A federal judge in Chicago has shredded, for now, a block of class action lawsuits that piled up last year against Kraft, Walmart, Target, the parent company of Jewel Food Stores and others over the contents of their grated Parmesan cheese, saying he did not believe the plaintiffs could prevail in asserting the containers of “100 percent” cheese were deceptively marketed.
In June 2016, the federal Panel on Multi-District Litigation consolidated 16 class action cases, and perhaps nearly three dozen more “tag-along” actions, all filed in federal district courts across the U.S., into a single docket. The judicial panel selected U.S. District Judge Gary Feinerman of the Northern District of Illinois in Chicago to preside over the cases.
In response to the lawsuits, the defendant companies asked the court to dismiss them, saying the suits can’t withstand legal scrutiny.
In an order issued Aug. 24, Feinerman agreed. He determined the plaintiffs do have standing, but agreed with defendants that they failed to state a claim.
The complaints arose in the wake of a Feb. 16, 2016, Bloomberg News article explaining common ways cheese manufacturers allegedly doctored grated hard Italian cheeses to offset their expense. The article said the news agency sent samples of several brands of Parmesan cheese to “an independent laboratory” for testing. According to the story and the lawsuit, tests indicated the Kraft cheese contained 3.9 percent cellulose, a common food additive derived from ground wood chips.
Bloomberg also said Walmart’s store brand Parmesan contained as much as 7.8 percent cellulose. The FDA has approved the use of cellulose as a filler, in quantities up to 4 percent. The lawsuits conceded Kraft’s product may contain a legal amount of cellulose, but argued the company misleads consumers by advertising the product as pure Parmesan cheese.
Feinerman wrote that, to survive the motion to dismiss, the plaintiffs would have to “allege conduct that plausibly could deceive a reasonable consumer.” His analysis focused on the fact that all the products in question incorporated both the phrase “100% Grated Parmesan” and also ingredients listings clearly stating what other elements each package included.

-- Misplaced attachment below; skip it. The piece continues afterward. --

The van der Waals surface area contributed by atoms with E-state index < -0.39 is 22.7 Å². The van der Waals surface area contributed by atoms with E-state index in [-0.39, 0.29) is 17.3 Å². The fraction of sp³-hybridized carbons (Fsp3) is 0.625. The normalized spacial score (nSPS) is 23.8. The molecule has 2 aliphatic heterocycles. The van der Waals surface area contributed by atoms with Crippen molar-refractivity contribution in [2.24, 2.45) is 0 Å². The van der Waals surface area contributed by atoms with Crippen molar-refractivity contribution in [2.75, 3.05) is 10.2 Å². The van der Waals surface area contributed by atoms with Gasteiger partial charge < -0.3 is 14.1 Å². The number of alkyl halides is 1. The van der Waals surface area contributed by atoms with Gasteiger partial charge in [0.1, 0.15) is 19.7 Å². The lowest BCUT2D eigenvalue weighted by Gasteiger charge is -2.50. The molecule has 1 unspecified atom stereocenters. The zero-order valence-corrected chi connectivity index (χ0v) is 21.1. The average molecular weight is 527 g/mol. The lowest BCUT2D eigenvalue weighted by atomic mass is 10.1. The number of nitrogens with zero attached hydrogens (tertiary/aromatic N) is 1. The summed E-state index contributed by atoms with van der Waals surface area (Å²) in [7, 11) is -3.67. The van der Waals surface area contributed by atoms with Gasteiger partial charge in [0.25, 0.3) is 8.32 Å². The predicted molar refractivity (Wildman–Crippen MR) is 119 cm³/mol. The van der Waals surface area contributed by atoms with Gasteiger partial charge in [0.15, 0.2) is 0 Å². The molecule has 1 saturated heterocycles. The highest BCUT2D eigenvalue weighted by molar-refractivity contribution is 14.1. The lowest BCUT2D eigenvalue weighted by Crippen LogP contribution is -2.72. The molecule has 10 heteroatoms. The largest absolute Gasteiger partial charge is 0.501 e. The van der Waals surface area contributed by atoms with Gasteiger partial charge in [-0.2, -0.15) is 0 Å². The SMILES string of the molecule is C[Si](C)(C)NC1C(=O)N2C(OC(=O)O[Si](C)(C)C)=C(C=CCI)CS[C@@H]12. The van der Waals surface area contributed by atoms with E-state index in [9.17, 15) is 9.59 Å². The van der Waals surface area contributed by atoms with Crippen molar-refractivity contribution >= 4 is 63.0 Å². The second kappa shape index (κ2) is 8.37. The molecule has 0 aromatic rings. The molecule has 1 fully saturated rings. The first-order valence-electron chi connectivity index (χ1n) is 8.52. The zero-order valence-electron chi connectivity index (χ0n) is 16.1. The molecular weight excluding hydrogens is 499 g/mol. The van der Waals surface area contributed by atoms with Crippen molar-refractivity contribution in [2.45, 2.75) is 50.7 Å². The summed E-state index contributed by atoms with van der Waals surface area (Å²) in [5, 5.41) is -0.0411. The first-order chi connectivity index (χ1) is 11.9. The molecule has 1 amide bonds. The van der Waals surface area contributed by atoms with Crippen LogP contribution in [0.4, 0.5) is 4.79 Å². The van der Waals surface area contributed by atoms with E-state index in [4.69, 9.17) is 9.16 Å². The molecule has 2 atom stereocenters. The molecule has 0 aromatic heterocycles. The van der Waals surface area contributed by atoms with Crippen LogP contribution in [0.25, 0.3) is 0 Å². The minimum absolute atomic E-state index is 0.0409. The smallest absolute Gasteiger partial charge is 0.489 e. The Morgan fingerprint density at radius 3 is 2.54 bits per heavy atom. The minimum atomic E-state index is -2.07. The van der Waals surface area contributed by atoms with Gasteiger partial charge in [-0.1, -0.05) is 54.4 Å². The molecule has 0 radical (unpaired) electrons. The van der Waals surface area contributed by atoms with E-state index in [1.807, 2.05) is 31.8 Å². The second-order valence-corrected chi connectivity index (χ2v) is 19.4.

“The crucial issue is whether the misleading content is ambiguous,” he wrote. “If so, context can cure the ambiguity and defeat the claim, but if not, then context will not cure the deception and the claim may proceed. … Although ‘100% Grated Parmesan Cheese’ might be interpreted as saying that the product is 100% cheese and nothing else, it also might be an assertion that 100% of the cheese is parmesan cheese, or that the parmesan cheese is 100% grated.”
Since any reasonable consumer, he continued, could address that ambiguity by looking at the ingredient list on the label, the “labeling and marketing, when viewed as a whole, thus are not deceptive.” He said reasonable consumers would understand cheese is not shelf stable at room temperature, which is how grated Parmesan is sold.
Feinerman said the plaintiffs’ express warranty and implied warranty of merchantability claims suffer the same defect, and given those conclusions, the plaintiffs are unable to advance a successful unjust enrichment claim because no reasonable consumer would think defendants offered anything other than what their labels promised.
The motions to dismiss were granted without prejudice, as Feinerman gave plaintiffs until Sept. 14 to amend the complaints. Should they not, the dismissals will convert to with prejudice.
Attorneys representing those bringing the local class actions include those with the firms of Pomerantz LLP; Barnow & Associates; Kanuru Law Group; Bock & Hatch; Cohen Milstein Sellers & Toll; Wolf, Haldenstein Adler Freeman & Herz; Zimmerman Law Offices; and McGuire Law, all of Chicago, and attorneys Aron D. Robinson and James P. Batson. The New York-based firm of Levi & Korsinsky also is representing clients in a Chicago cheese lawsuit.
Firms representing the defendants included Greenberg Traurig LLP, of Chicago; Fox Rothschild LLP, of Chicago; Bowie & Jensen LLC, of Towson, Md.; Zuber Lawler & Del Duca LLP, of Chicago; and Jenner & Block LLP, of Chicago and Los Angeles.